"The agreement has been completely breached by your failures in all of its details, but Mrs. Mellenthin is willing to let you have one more opportunity. I will take this up with you personally if you so desire. If not, we will treat the transaction at an end. I shall expect to hear from you not later than four o'clock Wednesday, May 6th."
The ultimatum thus delivered to plaintiffs was utterly ignored by them. Not until May 9th, which was three days beyond the utmost limit of any implied extension contained in the last communication addressed by defendant to plaintiffs, was any attempt made by plaintiffs to conform in any way with the requirements of their agreement. At that time, without specific objection of defendant, but in the absence of either any request or authorization by her so to do, plaintiffs proceeded with the installation of a portion of the draperies and furnishings in the home of defendant in attempted compliance with the terms of the contract. Both in workmanship and materials furnished, the job was most unsatisfactory; so much so that, after permitting the work to proceed for one day, during which time defendant continually complained thereof not only to the employees of plaintiffs, but as well to one of the plaintiffs personally, defendant finally declined and refused to permit anything further to be done in the matter of performing the contract, and thereupon returned to plaintiffs all the draperies and effects which theretofore had been placed by plaintiffs in the home of defendant. It will thus be noted that the evidence was ample to sustain the findings of fact by the trial court that "defendant does not owe said amount ($3,250), or any amount to plaintiffs, for the reason that plaintiffs failed, refused and neglected to perform services and furnish materials for which defendant had agreed to pay said amount."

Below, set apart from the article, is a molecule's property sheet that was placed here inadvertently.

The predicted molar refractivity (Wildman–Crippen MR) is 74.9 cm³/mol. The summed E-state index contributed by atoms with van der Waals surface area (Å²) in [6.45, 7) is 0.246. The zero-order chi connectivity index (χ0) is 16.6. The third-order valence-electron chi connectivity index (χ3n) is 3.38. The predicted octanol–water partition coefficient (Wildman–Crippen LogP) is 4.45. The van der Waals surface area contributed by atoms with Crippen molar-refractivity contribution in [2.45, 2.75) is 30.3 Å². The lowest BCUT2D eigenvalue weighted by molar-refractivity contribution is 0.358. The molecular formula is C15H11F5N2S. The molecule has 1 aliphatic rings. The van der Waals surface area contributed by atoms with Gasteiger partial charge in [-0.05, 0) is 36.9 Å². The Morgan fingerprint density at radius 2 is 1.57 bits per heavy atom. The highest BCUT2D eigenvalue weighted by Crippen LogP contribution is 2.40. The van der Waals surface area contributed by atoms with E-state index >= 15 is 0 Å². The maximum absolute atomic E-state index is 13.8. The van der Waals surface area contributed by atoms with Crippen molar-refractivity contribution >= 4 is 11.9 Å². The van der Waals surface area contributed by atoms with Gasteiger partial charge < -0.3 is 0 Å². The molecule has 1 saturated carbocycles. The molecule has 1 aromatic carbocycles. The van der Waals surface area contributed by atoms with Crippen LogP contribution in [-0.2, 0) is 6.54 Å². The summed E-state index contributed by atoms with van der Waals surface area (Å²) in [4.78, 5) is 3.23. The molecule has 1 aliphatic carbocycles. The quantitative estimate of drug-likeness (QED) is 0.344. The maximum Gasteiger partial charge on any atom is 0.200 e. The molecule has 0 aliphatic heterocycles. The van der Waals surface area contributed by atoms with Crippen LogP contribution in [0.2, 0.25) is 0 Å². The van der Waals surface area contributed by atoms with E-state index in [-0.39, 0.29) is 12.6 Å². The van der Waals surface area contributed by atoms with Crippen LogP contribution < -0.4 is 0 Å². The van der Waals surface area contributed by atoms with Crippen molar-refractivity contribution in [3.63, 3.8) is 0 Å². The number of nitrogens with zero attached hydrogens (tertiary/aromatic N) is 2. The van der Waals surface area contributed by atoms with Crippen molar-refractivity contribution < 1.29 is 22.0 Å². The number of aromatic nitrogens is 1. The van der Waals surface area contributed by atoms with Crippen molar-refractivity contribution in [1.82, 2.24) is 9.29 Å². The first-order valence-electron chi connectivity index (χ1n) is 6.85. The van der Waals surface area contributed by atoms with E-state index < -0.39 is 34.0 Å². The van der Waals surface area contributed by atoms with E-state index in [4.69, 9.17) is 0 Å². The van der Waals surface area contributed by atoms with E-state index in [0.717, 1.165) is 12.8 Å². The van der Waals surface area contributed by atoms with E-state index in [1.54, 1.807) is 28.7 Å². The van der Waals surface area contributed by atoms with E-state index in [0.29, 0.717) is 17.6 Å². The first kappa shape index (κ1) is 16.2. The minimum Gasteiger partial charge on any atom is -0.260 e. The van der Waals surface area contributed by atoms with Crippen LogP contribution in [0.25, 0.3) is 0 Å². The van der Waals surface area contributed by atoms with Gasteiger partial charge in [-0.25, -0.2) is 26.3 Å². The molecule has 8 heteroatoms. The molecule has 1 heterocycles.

Appellants urge the point that in the circumstances as shown by the evidence the time limit fixed in the agreement between the parties was waived; but such contention is completely answered by the fact that at no place in the evidence does it appear but that, far from acquiescing in the delinquencies and failures of plaintiffs, defendant was constantly and vehemently insisting upon a compliance by them with the terms of the contract. The fact that after weeks of delay beyond the time stipulated for the completion of the contract defendant graciously extended to plaintiffs an opportunity to at last "make good" should not militate against the apparent rights of defendant in the premises, especially in view of the fact that finally plaintiffs failed both with respect to the materials and the workmanship which went into the draperies and furnishings which were installed by them in the home of defendant and which, after being rejected by the latter, were returned to and accepted by plaintiffs. Nor does the evidence show that thereafter any offer of performance of the contract in accordance with its terms, or otherwise, was ever made by plaintiffs to defendant.
Notwithstanding the legal aspects connected with the original time limit of three weeks within which it was agreed that the contract would be completed, and notwithstanding the disappointment and inconvenience suffered by defendant on account of the failure of plaintiffs in that regard, no inclination is discernible on the part of defendant to insist upon the "pound of flesh" to which by the strict letter of the contract she was entitled. To the contrary, every reasonable opportunity to fulfill the requirements of the agreement was extended to plaintiffs. That the contract was rescinded and canceled is due not to any fault in defendant, but solely because of the delinquencies and shortcomings of plaintiffs.
The judgment is affirmed.
Conrey, P.J., and York, J., concurred.